|Posted on November 21, 2016 at 9:30 AM||comments (0)|
Have you got all your gifts bought (or made), wrapped, and tucked away somewhere safe from prying eyes yet? Well, I don't. This year, at least for the grown-ups, I'll be making most, if not all, of my gifts. Since I have to wait for some of them to grow, wrapping up has to wait. It's been my experience that one of the joys of getting a gift is the gift wrap and so, one of the things I've learned about gift wrapping is that it's often the outside of the gift that creates the excitement - who cares what's inside! Well, maybe not.
My favourite wrapping is, of course, something that I've recycled and often it's the brown postal wrap that I get when friends send me gifts. I usually smooth out the paper and roll it around those cardboard paper towel inserts until I need to use. it.
Anyway, this year I will be wrapping all my gifts in my recycled brown paper wrap. Not only is this gift wrap easy on your wallet but it saves you have to run around the malls or shops to find that PERFECT wrap. If you don't have a horde of your own brown paper (like I do) t's readily available at your local post office. My friend Sean calls it the LBD of gift wrap because, just like that little black dress, brown paper wrap can easily be dressed up for any occasion. The ways to transform this seemingly ho-hum wrap are, to use an old cliché, endless.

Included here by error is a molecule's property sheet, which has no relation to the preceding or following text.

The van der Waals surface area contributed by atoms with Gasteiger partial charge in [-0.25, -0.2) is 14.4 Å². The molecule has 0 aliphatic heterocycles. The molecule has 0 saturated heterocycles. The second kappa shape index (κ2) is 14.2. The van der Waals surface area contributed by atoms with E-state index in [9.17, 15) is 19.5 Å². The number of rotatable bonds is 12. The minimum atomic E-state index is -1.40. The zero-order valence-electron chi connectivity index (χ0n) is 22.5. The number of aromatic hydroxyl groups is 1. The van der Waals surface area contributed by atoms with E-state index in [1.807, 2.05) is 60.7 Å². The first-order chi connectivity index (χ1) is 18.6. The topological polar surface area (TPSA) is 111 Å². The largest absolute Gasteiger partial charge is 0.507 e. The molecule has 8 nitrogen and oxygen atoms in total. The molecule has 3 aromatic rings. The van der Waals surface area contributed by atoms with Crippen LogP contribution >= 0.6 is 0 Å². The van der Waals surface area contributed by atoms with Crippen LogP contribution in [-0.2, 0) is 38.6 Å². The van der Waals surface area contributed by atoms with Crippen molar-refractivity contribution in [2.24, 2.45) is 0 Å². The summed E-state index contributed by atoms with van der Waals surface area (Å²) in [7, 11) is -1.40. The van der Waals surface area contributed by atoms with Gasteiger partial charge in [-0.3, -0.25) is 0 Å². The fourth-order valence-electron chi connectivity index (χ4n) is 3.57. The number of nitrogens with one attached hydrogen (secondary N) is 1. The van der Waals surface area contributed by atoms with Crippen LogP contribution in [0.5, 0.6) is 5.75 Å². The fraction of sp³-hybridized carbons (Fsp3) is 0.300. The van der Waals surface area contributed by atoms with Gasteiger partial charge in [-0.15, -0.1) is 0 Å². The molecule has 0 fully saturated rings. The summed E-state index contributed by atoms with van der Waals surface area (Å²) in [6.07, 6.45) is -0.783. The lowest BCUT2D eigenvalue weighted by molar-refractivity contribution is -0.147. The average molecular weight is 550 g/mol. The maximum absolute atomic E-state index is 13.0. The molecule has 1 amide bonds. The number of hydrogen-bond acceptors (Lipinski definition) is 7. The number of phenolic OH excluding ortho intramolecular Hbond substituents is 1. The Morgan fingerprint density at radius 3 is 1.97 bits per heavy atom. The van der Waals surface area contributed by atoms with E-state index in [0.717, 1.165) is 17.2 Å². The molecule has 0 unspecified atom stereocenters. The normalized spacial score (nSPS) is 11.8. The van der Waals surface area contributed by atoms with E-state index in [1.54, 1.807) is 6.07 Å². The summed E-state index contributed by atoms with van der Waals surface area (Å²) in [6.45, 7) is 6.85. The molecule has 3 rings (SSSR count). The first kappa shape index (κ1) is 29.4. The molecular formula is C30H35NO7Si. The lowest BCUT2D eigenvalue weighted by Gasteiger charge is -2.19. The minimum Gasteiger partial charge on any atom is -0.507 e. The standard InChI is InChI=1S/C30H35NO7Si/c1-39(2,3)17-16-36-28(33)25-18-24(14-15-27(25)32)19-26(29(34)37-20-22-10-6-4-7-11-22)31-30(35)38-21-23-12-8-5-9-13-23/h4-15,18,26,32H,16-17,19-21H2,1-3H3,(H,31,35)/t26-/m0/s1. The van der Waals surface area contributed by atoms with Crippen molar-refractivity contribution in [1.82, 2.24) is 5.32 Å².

Here are a few ideas I spotted for decorating plain brown paper wrapping:
DIY LINO STAMPS
Here's an idea from Ideas Magazine (November 2016 edition) - make your own lino stamps using photos and then dress up that old kraft wrapping paper with the image. Now, I'm not attempting this one as if I did, my fingers would be cut off in pieces - I'm not too handy with Xacto knives but if your fingers are agile enough, go for it.
The online version of this magazine is now gone unfortunately, but I did find instructions for making your own lino stamps here.
THE PERFECT MATCHING BOW!
No need to run out and buy fancy bows for your plain Jane wrapper - just use the same paper to make the bows. Blogger Amy from My Life From Home shares her gran's instructions for making a bow to match your gift wrap. For gran's instructions, click here.
NEED A RIDE?
The folks over at Anthropology know a good thing when they see it and so 'borrowed' this idea of a toy car or truck with a mini tree on top. It appeared everywhere on Instagram and Pinterest last year and it really is cute. Anthropology used this wrap idea for flogging soap but it's easy enough to 'borrow' for other gifts for both kids and adults (hint, hint).
If, like me, drawing is not your strong suit, the guys over at Junior Card Designer have a good tutorial, originally designed for young children, for drawing a car. If you have a car lover in the family, this site will keep them busy for quite a while For a little car tutorial, click here.
You know you've made it when Anthropology 'borrows' your idea!
CARS NOT YOUR THING? HIT THE BEACH!
Actually, journalist and blogger, Heather Young, at Growing Spaces intended this idea for summer gifting but it's one that is easy enough to adapt for Christmas (if you can draw!) by drawing what might be in the parcel.